I typed "no-eating policy" on Google Books. The results use hypens and quotes.

Does this mean that both usages are correct? Is one more common than the other?

Example sentence:

You, as a doctor, should have a no-eating-with-patients/"no eating with patients" policy


2 Answers 2


The conventional choices are to put the phrase inside quotation marks or to hyphenate the words in the phrase without surrounding it in quotation marks.

Both are informal ways of expressing the idea.


However you punctuate it, no eating with patients isn't a recognised "adjective [phrase]" in English. So it's customary to include it in "scare quotes" to alert the reader to the fact that you're using English in a non-standard way. It's also customary to hyphenate many "phrasal adjectives" when they're used before the relevant noun (policy, here), whereas we're less likely to do this if the adjectival phrase follows the noun. Thus His comment was well expressed, but It was a well-expressed comment. So I suggest you use both orthographic conventions.

Also, check out the different orthographies for (He has) an in your face attitude in Google Books. It's essentially the same syntactic context.

answer transcribed from user1 comment

1 That user comment was from me (FumbleFingers). I'm posting this additional text to acknowledge that I don't really have any justification for my final "use both" advice (almost all writers of the "in-your-face" example use one or the other orthographic convention, not both).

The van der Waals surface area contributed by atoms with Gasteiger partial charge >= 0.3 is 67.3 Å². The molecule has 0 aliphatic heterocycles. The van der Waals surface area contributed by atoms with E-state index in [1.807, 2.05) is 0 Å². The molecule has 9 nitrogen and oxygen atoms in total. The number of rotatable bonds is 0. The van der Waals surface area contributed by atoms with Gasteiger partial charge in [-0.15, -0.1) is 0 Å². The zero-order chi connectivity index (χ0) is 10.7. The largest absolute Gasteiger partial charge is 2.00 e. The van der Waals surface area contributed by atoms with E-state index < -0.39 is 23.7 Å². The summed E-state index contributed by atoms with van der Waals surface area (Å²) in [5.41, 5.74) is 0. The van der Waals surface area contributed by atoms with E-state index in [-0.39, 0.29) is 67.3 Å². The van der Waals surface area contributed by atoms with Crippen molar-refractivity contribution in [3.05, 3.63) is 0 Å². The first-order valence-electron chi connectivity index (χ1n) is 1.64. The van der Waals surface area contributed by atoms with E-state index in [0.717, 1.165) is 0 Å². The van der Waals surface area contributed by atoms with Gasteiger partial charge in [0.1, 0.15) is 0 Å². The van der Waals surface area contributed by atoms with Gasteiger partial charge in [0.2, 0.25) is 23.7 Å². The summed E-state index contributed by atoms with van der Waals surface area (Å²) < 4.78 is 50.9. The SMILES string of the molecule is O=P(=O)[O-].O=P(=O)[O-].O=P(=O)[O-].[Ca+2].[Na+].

I don't retract that advice - I still still think that sometimes a "belt-and-braces" policy is the best way to go. But it does serve to underline the point that what we're talking about here is a stylistic choice - and unless you're constrained by having to adhere to some particular Style Guide that definitively stipulates one method or another, you're effectively free to choose the one you like best (it's not a matter of "correct / incorrect").

  • You mean I can use both, or that I should them simultaneously? Like: "no-eating with-patients" policy?
    – alexchenco
    Nov 21, 2018 at 15:27

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